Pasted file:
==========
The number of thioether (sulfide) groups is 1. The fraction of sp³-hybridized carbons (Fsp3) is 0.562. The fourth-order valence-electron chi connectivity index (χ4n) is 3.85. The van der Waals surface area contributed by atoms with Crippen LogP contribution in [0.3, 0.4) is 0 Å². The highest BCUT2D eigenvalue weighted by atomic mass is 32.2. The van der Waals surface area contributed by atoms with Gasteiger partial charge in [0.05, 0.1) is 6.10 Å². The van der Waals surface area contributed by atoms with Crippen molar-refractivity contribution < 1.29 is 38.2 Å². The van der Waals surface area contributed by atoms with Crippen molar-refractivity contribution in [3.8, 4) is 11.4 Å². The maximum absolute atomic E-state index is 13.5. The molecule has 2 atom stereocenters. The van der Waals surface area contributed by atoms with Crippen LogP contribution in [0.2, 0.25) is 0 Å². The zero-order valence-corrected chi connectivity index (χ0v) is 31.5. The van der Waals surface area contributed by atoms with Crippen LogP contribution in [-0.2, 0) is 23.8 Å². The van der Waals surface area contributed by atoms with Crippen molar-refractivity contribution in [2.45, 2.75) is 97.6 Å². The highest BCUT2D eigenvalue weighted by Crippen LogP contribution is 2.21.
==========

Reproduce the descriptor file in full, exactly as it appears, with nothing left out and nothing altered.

The number of thioether (sulfide) groups is 1. The fraction of sp³-hybridized carbons (Fsp3) is 0.562. The fourth-order valence-electron chi connectivity index (χ4n) is 3.85. The van der Waals surface area contributed by atoms with Crippen LogP contribution in [0.3, 0.4) is 0 Å². The highest BCUT2D eigenvalue weighted by atomic mass is 32.2. The van der Waals surface area contributed by atoms with Gasteiger partial charge in [0.05, 0.1) is 6.10 Å². The van der Waals surface area contributed by atoms with Crippen molar-refractivity contribution < 1.29 is 38.2 Å². The van der Waals surface area contributed by atoms with Crippen molar-refractivity contribution in [3.8, 4) is 11.4 Å². The maximum absolute atomic E-state index is 13.5. The molecule has 2 atom stereocenters. The van der Waals surface area contributed by atoms with Crippen LogP contribution in [0.2, 0.25) is 0 Å². The zero-order valence-corrected chi connectivity index (χ0v) is 31.5. The van der Waals surface area contributed by atoms with Crippen LogP contribution in [-0.2, 0) is 23.8 Å². The van der Waals surface area contributed by atoms with Crippen molar-refractivity contribution in [2.45, 2.75) is 97.6 Å². The highest BCUT2D eigenvalue weighted by Crippen LogP contribution is 2.21.